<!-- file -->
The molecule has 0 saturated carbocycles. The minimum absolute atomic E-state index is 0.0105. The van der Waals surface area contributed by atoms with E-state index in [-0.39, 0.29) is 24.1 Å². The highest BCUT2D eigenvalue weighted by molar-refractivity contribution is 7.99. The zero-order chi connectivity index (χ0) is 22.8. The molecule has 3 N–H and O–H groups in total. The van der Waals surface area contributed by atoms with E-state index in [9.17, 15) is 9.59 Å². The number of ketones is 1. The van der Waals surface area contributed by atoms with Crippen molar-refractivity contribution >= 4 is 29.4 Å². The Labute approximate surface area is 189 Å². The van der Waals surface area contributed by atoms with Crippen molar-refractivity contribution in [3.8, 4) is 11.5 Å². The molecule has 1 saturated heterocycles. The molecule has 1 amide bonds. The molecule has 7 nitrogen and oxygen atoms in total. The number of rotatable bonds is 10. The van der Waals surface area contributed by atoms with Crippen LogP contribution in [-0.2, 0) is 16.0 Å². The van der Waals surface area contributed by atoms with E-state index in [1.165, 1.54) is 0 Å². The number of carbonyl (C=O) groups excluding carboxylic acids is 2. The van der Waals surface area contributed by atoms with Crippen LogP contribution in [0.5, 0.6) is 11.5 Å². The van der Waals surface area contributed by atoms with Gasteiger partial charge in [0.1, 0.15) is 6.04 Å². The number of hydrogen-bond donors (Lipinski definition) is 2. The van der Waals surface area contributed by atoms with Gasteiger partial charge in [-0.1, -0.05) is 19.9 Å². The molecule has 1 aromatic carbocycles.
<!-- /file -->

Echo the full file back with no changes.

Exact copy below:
The molecule has 0 saturated carbocycles. The minimum absolute atomic E-state index is 0.0105. The van der Waals surface area contributed by atoms with E-state index in [-0.39, 0.29) is 24.1 Å². The highest BCUT2D eigenvalue weighted by molar-refractivity contribution is 7.99. The zero-order chi connectivity index (χ0) is 22.8. The molecule has 3 N–H and O–H groups in total. The van der Waals surface area contributed by atoms with E-state index in [9.17, 15) is 9.59 Å². The number of ketones is 1. The van der Waals surface area contributed by atoms with Crippen molar-refractivity contribution >= 4 is 29.4 Å². The Labute approximate surface area is 189 Å². The van der Waals surface area contributed by atoms with Crippen molar-refractivity contribution in [3.8, 4) is 11.5 Å². The molecule has 1 saturated heterocycles. The molecule has 1 amide bonds. The molecule has 7 nitrogen and oxygen atoms in total. The number of rotatable bonds is 10. The van der Waals surface area contributed by atoms with Crippen LogP contribution in [-0.2, 0) is 16.0 Å². The van der Waals surface area contributed by atoms with E-state index in [1.165, 1.54) is 0 Å². The number of carbonyl (C=O) groups excluding carboxylic acids is 2. The van der Waals surface area contributed by atoms with Crippen LogP contribution in [0.5, 0.6) is 11.5 Å². The van der Waals surface area contributed by atoms with Gasteiger partial charge in [0.1, 0.15) is 6.04 Å². The number of hydrogen-bond donors (Lipinski definition) is 2. The van der Waals surface area contributed by atoms with Gasteiger partial charge in [-0.1, -0.05) is 19.9 Å². The molecule has 1 aromatic carbocycles.